Thursday, September 26, 2013

REVIEW: LBO's King Gesar

Last year, Long Beach Opera initiated their Outer Limit Series with Gavin Bryars' Paper Nautilus at the Aquarium of the Pacific. This year, they continued that series with Peter Lieberson's King Gesar, a monodrama/opera that tells the story of a legendary Tibetan warrior king.

Photo by Keith Ian Polakoff
This "campfire opera" was produced at Harry Bridges Memorial Park, right by the Queen Mary. Two narrators told the epic tale of King Gesar, accompanied by two dancers and a musical octet. Anyone expecting a traditional opera would have been disappointed, for the text was almost entirely spoken, with only a few moments of singing. The two narrators, Danielle Marcelle Bond and Roberto Perlas Gomez, did a fantastic job recounting a verbose narrative that spanned several decades.

Originally written for a single narrator, the text was bifurcated to give Bond and Gomez's characters distinguishable personalities. While Bond's character seemed in the vein of Shelley Duvall (a la Faerie Tale Theatre), Gomez portrayed a stearner counterpoint. Gomez also had all of the parts written in strict rhythmic unison with the musical ensemble. Many of these sections were lengthy, uptempo streams of language in odd time signatures that seemed to have no spaces for breaths, and I was surprised that they were able to pull them off. Dancers Javier Gonzales and Kelly Ray joined Bond and Gomez onstage, sometimes giving a literal physical portrayal of the story, sometimes holding symbolic masks or puppets.

Photo by Keith Ian Polakoff
Lieberson's score is in a 90's post-Stravinsky/post-minimal vein. While the instrumentation is similar to Histoire du Soldat, the rhythmic leitmotifs seem to recall the Augur Dance from the Rite of Spring, or Messiaen's rhythmic manifestions of his modes of limited transposition. There were some terrific moments of virtuosic playing, with Timothy Loo's cello solo being especially notable.

LBO always has creative venues for their performances. While the Paper Nautilus used the features of the aquarium to great effect, the framing of King Gesar as a "campfire opera" fit it nicely into the context of the outdoor performance space at Harry Bridges Memorial Park. It was an interesting outlier in relation to the types of outdoor performances I have seen in various parts of Asia.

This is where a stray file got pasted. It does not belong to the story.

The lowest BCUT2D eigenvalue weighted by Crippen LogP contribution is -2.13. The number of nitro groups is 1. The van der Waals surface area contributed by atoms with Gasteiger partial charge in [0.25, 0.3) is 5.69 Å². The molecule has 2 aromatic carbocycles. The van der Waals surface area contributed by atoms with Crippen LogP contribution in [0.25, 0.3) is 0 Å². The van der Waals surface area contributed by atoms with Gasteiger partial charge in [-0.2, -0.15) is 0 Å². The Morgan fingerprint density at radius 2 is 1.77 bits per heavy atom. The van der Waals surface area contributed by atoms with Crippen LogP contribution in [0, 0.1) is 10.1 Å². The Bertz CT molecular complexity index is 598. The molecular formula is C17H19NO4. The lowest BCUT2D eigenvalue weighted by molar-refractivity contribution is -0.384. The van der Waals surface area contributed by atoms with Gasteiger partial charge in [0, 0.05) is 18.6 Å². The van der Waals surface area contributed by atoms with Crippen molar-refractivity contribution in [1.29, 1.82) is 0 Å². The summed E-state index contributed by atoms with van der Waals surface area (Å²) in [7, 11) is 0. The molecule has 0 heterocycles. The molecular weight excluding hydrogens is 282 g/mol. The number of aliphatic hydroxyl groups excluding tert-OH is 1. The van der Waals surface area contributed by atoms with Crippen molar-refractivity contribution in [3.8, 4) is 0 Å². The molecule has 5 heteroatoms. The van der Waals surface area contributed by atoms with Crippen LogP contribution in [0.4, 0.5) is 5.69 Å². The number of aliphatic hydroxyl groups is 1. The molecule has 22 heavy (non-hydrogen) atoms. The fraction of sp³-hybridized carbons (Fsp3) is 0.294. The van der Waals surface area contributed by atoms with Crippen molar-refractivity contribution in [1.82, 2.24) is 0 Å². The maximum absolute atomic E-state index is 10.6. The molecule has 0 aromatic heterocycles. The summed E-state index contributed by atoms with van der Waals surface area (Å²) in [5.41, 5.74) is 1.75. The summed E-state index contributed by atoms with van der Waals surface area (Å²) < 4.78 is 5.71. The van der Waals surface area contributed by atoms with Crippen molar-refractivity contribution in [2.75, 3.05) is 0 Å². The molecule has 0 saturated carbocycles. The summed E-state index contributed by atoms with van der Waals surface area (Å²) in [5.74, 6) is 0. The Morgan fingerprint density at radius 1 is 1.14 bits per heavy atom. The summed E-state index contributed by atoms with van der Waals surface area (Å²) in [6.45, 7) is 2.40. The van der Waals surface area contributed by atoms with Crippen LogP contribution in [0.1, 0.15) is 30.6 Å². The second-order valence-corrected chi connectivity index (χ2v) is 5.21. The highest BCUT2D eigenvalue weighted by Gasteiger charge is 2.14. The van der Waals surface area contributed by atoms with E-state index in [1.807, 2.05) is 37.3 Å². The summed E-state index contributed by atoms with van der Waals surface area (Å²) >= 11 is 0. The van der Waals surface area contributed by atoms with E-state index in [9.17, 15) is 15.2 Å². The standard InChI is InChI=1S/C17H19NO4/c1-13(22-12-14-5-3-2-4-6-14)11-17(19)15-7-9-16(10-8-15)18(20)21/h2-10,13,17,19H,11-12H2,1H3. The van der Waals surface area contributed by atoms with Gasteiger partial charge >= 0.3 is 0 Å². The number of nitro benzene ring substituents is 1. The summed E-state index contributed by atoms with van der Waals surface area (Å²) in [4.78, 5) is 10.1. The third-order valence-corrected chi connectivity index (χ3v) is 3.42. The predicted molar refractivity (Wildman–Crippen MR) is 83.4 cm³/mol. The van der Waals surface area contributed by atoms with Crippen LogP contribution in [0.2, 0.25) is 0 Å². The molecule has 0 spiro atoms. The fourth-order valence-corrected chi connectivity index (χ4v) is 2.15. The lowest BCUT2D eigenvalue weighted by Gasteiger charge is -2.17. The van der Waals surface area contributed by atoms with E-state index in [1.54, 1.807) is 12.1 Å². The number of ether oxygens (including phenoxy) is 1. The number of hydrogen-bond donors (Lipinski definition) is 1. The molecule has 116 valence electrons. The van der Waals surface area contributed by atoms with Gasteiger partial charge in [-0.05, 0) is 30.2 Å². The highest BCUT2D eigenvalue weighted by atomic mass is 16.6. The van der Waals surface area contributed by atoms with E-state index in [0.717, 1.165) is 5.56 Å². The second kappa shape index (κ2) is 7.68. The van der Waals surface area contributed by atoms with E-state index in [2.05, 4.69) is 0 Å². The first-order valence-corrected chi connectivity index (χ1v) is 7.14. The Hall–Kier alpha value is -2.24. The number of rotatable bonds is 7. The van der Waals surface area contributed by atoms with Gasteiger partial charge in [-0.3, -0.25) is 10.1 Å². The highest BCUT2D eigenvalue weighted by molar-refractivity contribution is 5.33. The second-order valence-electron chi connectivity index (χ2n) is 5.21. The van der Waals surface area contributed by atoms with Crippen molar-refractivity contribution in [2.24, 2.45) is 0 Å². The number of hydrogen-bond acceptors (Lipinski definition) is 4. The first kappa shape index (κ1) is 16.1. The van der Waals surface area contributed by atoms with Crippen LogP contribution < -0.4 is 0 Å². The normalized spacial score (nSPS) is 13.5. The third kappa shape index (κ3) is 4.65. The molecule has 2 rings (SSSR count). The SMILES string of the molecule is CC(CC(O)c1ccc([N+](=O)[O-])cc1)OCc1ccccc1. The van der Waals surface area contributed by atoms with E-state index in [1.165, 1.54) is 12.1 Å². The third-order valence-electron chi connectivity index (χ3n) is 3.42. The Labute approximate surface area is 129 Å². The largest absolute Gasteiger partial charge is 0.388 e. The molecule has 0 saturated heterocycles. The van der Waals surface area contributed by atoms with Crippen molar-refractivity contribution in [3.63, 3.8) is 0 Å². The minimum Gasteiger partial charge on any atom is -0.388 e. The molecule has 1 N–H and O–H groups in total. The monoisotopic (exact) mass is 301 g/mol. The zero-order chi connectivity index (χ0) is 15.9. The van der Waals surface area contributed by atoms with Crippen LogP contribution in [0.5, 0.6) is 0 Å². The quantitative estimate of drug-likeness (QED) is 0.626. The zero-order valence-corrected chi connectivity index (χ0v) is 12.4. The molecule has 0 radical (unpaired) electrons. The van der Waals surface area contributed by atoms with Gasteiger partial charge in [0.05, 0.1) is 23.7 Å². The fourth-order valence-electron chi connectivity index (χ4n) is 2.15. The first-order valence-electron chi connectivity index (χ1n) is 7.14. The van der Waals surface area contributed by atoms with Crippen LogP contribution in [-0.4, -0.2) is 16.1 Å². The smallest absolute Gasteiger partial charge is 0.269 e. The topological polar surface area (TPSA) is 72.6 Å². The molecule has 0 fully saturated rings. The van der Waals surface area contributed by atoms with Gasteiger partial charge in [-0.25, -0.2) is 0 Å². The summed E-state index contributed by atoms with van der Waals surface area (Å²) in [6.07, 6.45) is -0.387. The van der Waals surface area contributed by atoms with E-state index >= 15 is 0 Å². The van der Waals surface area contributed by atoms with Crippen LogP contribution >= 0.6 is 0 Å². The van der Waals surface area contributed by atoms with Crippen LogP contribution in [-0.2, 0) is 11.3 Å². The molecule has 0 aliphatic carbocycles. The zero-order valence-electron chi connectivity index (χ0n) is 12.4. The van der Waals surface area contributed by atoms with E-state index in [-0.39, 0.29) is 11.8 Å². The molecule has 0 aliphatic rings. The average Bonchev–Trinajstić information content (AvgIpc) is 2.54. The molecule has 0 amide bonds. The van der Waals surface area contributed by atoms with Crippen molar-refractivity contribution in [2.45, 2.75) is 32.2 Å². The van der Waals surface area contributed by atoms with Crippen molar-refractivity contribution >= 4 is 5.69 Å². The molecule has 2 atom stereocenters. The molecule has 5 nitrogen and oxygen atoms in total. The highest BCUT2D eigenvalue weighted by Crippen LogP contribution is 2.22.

During the performance, we were joined by an unexpected Long Beach resident, who sat down and promptly began talking on his cell phone during the performance. Ah, the peaks and valleys of social spaces! After a dramatic exit, the unexpected guest left and the audience could settle their attention back on the performers, who were doing an amazing job continuing their performance, remaining as unfazed as possible by the incident.

Long Beach Opera's next season starts on January 26 with Duke Ellington's Queenie Pie, followed by John Coolidge Adams' The Death of Klinghoffer opening on March 16.

Wednesday, September 18, 2013

CONCERT REVIEW: The Electric Voice @ MorYork

On September 7, People Inside Electronics and LA Sonic Odyssey presented the inimitable bass baritone Nicholas Isherwood at the MorYork Gallery in Highland Park. The program was called The Electric Voice, and it featured 8-channel works written for, commissioned by, or dedicated to Isherwood.

One can't help but be amazed as soon as you step inside MorYork. It might be the most unassuming building in what Huffington Post calls America's "Hottest Neighborhood," but what lies within is only comparable in uniqueness to the likes of Culver City's Museum of Jurassic Technology. It was a perfectly surreal setting for this otherworldly concert of contemporary vocals and electronics.

As soon as Isherwood began singing, it was immediately obvious why the likes of Stockhausen, Eötvös, Bussotti, Messiaen, and numerous other composers and musicians have desired to work with him. The undeniable richness of his voice is coupled with a clear and deep commitment to musical experimentation, making for a startlingly powerful performance.

The concert kicked of with Michael Norris' Deep Field I, which drew inspiration from the Hubble Space Telescope. After a false start, the performance was underway, with Isherwood's voice reverberating around the 8 channel system, channeling early astronomical texts.

Otro, by Jean-Claude Risset  found Isherwood navigating an acousmatic sound environment populated with errant harps, synthesizers, voices, fires, and other aural miscellany. In such an intimate space, I imagined what it would have been like if Isherwood could have been singing from the center of the audience. The piece seemed to portray the interaction of the external world of recorded sounds with the internal world of the singer, and that sort of centralized spatialization could have further enveloped the audience within the introversion of that aural role.